Preprints
https://doi.org/10.5194/amt-2024-23
https://doi.org/10.5194/amt-2024-23
07 Mar 2024
 | 07 Mar 2024
Status: this preprint is currently under review for the journal AMT.

Total Column Optical Depths Retrieved from CALIPSO Lidar Ocean Surface Backscatter

Robert A. Ryan, Mark A. Vaughan, Sharon D. Rodier, Jason L. Tackett, John A. Reagan, Richard A. Ferrare, Johnathan W. Hair, and Brian J. Getzewich

Abstract. This paper introduces the new Ocean Derived Column Optical Depth (ODCOD) algorithm. ODCOD is now being used to retrieve column optical depths from the 532 nm measure­ments acquired by the Cloud-Aerosol Lidar with Orthogonal Polari­zation (CALIOP) onboard the Cloud-Aerosol Lidar Infrared Pathfinder Satellite Observations (CALIPSO) spacecraft. ODCOD retrieves total column optical depths using the lidar backscatter signal return from the ocean surface, together with collocated wind speed estimates from Modern-Era Retrospective analysis for Research and Applications, Version 2 (MERRA‑2). An advantage of ODCOD retrievals is that the column optical depths include contributions from particulates throughout the entire column including regions with attenuated backscatter below the CALIOP layer detection thresholds. In contrast, the standard CALIOP processing only estimates optical depths for clouds and aerosols detected by the CALIOP layer detection scheme. In this paper we describe the ODCOD algorithm, develop uncertainty estimates, and characterize the ODCOD retrievals relative to existing datasets. The paper presents detailed comparisons of ODCOD retrievals to collocated measurements from Langley Research Center’s airborne high spectral resolution lidars (HSRL), daytime estimates derived from Moderate Resolution Imaging Spectro­radio­meter (MODIS), and daytime and nighttime optical depths estimates from the Synergized Optical Depth of Aerosols (SODA) algorithm. ODCOD aerosol-only optical depth estimates are higher compared to airborne HSRL measurements by 0.009 ± 0.043 (median ± median absolute deviation) or 6 % ± 27 % relative difference, lower than MODIS by ‑0.009 ± 0.041 (8.0 % ± 34 % relative difference), higher in the daytime than SODA by 0.004 ± 0.035 (12 % ± 34 % relative difference), and higher in the nighttime by 0.027 ± 0.034 (20 % ± 33 % relative difference). In addition to being a new method of retrieving column optical depth, ODCOD’s estimates are independent from the standard CALIOP optical depth retrieval algorithms and have potential for further advances in the CALIPSO data record both to validate CALIOP estimates and as a potential column constraint for future improvements to extinction retrievals.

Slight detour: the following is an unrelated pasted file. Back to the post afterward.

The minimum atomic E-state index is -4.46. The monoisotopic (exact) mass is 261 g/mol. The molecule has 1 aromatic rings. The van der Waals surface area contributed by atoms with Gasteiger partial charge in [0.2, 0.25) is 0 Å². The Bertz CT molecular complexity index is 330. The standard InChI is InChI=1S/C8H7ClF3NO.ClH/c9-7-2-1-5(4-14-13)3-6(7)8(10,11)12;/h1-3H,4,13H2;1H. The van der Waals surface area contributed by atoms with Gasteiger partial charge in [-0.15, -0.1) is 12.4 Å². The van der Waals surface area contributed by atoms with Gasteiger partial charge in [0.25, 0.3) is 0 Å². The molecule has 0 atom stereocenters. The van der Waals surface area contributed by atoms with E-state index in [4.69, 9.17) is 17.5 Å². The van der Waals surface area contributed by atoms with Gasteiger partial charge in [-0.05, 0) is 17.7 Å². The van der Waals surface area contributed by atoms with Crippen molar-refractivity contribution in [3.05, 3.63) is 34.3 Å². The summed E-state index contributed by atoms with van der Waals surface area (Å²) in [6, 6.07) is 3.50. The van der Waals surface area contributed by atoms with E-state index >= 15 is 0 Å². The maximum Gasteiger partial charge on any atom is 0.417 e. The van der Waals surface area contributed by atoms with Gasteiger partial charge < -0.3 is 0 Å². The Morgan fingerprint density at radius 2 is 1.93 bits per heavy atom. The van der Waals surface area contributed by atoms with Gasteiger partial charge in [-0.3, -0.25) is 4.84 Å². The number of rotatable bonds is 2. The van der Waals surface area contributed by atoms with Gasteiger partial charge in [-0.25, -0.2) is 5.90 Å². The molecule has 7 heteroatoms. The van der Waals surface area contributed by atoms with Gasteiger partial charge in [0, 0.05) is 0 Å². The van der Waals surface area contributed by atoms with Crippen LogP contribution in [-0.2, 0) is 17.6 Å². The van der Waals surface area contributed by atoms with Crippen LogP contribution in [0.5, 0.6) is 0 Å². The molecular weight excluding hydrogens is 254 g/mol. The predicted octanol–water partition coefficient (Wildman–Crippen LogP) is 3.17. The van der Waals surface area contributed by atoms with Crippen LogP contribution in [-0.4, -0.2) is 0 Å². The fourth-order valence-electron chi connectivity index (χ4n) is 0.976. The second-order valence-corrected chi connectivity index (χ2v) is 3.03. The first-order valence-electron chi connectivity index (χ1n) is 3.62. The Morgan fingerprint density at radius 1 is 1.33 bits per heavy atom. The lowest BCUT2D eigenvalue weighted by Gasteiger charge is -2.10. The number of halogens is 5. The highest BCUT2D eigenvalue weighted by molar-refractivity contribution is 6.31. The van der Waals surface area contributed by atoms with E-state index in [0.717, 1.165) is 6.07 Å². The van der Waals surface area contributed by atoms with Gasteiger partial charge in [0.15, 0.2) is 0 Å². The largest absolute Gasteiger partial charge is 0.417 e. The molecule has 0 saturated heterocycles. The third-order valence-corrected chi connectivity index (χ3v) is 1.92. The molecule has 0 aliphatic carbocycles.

Robert A. Ryan, Mark A. Vaughan, Sharon D. Rodier, Jason L. Tackett, John A. Reagan, Richard A. Ferrare, Johnathan W. Hair, and Brian J. Getzewich

Status: open (until 09 May 2024)

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Robert A. Ryan, Mark A. Vaughan, Sharon D. Rodier, Jason L. Tackett, John A. Reagan, Richard A. Ferrare, Johnathan W. Hair, and Brian J. Getzewich
Robert A. Ryan, Mark A. Vaughan, Sharon D. Rodier, Jason L. Tackett, John A. Reagan, Richard A. Ferrare, Johnathan W. Hair, and Brian J. Getzewich

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Short summary
This paper introduces Ocean Derived Column Optical Depths (ODCOD), a new way to estimate column optical depths using the CALOP lidar measurements from the ocean surface. ODCOD estimates include contributions from particulates in the full column, which CALIOP estimates do not, making it a compliment measurement to CALIOP’s standard estimates. We find that ODCOD compares well with other established datasets in the daytime but tends to estimate higher at night.